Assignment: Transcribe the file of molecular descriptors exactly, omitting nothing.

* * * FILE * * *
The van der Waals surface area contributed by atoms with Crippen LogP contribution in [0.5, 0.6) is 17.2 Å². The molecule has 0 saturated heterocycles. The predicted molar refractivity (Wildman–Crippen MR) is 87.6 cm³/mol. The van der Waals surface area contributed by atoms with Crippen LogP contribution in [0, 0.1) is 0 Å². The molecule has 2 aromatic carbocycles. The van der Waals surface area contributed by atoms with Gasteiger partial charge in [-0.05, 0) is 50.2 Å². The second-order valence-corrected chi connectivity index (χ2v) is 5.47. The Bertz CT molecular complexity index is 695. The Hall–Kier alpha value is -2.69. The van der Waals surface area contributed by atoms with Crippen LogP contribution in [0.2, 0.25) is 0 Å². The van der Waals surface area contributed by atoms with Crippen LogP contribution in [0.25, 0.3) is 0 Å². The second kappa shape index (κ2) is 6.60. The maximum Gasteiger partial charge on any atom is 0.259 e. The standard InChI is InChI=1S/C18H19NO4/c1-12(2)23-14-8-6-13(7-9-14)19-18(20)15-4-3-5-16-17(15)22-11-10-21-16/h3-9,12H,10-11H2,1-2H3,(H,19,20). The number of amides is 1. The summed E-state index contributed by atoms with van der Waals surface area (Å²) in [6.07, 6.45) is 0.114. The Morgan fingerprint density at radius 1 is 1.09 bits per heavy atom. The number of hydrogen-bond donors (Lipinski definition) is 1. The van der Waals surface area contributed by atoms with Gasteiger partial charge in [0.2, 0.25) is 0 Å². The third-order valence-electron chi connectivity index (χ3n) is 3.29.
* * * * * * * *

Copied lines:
The van der Waals surface area contributed by atoms with Crippen LogP contribution in [0.5, 0.6) is 17.2 Å². The molecule has 0 saturated heterocycles. The predicted molar refractivity (Wildman–Crippen MR) is 87.6 cm³/mol. The van der Waals surface area contributed by atoms with Crippen LogP contribution in [0, 0.1) is 0 Å². The molecule has 2 aromatic carbocycles. The van der Waals surface area contributed by atoms with Gasteiger partial charge in [-0.05, 0) is 50.2 Å². The second-order valence-corrected chi connectivity index (χ2v) is 5.47. The Bertz CT molecular complexity index is 695. The Hall–Kier alpha value is -2.69. The van der Waals surface area contributed by atoms with Crippen LogP contribution in [0.2, 0.25) is 0 Å². The van der Waals surface area contributed by atoms with Crippen LogP contribution in [0.25, 0.3) is 0 Å². The second kappa shape index (κ2) is 6.60. The maximum Gasteiger partial charge on any atom is 0.259 e. The standard InChI is InChI=1S/C18H19NO4/c1-12(2)23-14-8-6-13(7-9-14)19-18(20)15-4-3-5-16-17(15)22-11-10-21-16/h3-9,12H,10-11H2,1-2H3,(H,19,20). The number of amides is 1. The summed E-state index contributed by atoms with van der Waals surface area (Å²) in [6.07, 6.45) is 0.114. The Morgan fingerprint density at radius 1 is 1.09 bits per heavy atom. The number of hydrogen-bond donors (Lipinski definition) is 1. The van der Waals surface area contributed by atoms with Gasteiger partial charge in [0.2, 0.25) is 0 Å². The third-order valence-electron chi connectivity index (χ3n) is 3.29.